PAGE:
March is noodle month, so slurp ‘em up
March is noodle month. Look it up if you don’t believe me. Go beyond pre-fab ramen and experiment.
Frieda’s has fresh ones, like yakisoba. The noodles came in a two-serving package, but shredded cabbage helped stretch it to three when my daughter came home from work and caught me cooking. The family agreed Frieda’s Yakisoba Pre-Cooked Noodles, in teriyaki flavor, were simple and simply amazing.
We’d already fetched a pot out to boil them, then read the directions they were to stir-fry. No wonder they’re ready in five minutes. It took a fifth of that time to dig the pot out and put it back. The flavor packet made them taste like a dish from a trendy restaurant.
The family was also thrilled with Frieda’s chow mein noodles, also sold in a refrigerated block of freshness. I boiled these and tossed them with sesame oil and ginger.
I added strips of orange peel I keep in the freezer. Just seeing the baggie full of bright orange peels of vitamin C makes my mood sunny when I open the freezer door.
As per instruction, I waited until Frieda’s passion fruit looked like something from a horror movie: little purple orbs of wrinkly leather. This is when the South American fruit, a key flavoring in Hawaiian Punch, delivers the sweetest golden pulp, accented by edible black seeds. Inside the flesh, it looked like an alien movie, but everyone loved it so much we ate it plain, leaving no leftovers to play at making passion fruit drinks, dressings and ice cream toppings. Use this spring as a time to try new things. You’ll likely like them, or at least have an anecdote at your next party.
Those who make crepes claim they’re easy, those who watch think not. While I have sometimes made a perfectly thin pancake without even trying, I’ve never made a perfect crèpe when I meant to. Frieda’s Specialty Produce Co. comes to the rescue again with Frieda’s French Style Crepes in a resealable bag. Only 50 calories make up these rounds you can fill with egg and spinach or something sweet. I’ve tried lots of stuff and it’s great to have the bag ready with more for the next day. I simply toasted one and broke off the thin, crispy pieces to dip into an almond syrup. I was on my couch, but pretended I was at a Paris sidewalk café.
When students and entrepreneurs brewed up the idea to make a better coffee, they devoted the same precision that goes into making a fine wine. Chef’s Coffee Company got help from Cornell University School of Hotel Administration students and produced something they say changes with the environment. Environment counts, so the same cup will taste different at the beach, on a mountain top or at a horse race, Chef Craig Shelton of Ryland Inn in New Jersey, says. That’s the first time I’ve heard someone say what I’ve long thought. It sure tastes good at home on a Sunday morning. My theory is that you can taste more levels when you can relax more. Beans in this blend come from Africa, Asia and Central and South America.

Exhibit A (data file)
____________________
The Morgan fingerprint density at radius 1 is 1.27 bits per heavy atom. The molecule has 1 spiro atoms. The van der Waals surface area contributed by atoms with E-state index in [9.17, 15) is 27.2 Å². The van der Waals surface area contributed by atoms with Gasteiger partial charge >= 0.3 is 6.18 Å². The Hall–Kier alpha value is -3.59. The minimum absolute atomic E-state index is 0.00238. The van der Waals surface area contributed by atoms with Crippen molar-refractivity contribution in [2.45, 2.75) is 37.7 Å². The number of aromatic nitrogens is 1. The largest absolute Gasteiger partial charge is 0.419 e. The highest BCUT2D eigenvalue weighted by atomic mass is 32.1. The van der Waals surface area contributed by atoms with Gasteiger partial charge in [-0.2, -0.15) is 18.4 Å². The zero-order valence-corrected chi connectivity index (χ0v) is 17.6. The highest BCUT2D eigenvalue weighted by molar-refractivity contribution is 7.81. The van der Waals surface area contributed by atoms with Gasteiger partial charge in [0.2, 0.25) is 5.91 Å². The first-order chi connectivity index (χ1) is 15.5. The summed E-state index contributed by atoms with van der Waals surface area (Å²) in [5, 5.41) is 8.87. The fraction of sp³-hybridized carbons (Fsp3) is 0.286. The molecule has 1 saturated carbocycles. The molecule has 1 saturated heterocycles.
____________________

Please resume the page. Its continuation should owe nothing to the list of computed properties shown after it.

The above word is Greek for “to lead one’s life,” and is the concept for our “dirty word,” diet. Ancient Greeks included a love of sports, theater, sculpture, wine, philosophy and health care into this concept. “The Park Avenue Diet” shares a concept that grooming, self confidence, fashion and fitness all play a role in what makes the so-called idle rich successful. Stuart Fischer’s book points out that these rich folk can afford great food, but they can control overdoing the bad stuff to keep up an image. We can do the same because it helps us lead a healthier, happier life. Experts offer advice and self-assessment questions and lots of recipes inspire readers toward culinary improvements. Here’s an easy one:
Spinach with Walnuts and Balsamic Vinegar
6 cups fresh spinach
4 tablespoons olive oil
2 tablespoons balsamic vinegar
Pinch of nutmeg
1/4 cup walnuts, chopped
Salt and pepper to taste
Mix the three tablespoons of olive oil, balsamic vinegar and nutmeg in a large bowl. Season to taste and set aside.
Heat 1 1/2 teaspoons of olive oil in a large skillet over medium heat. Add half of the spinach and quickly sauté until barely wilted. Transfer the spinach to a platter. Heat the remaining oil and spinach and sauté until barely wilted. Add the first batch to ht e pan and blend in the vinaigrette. Transfer to a serving platter, sprinkle with the walnuts and serve immediately.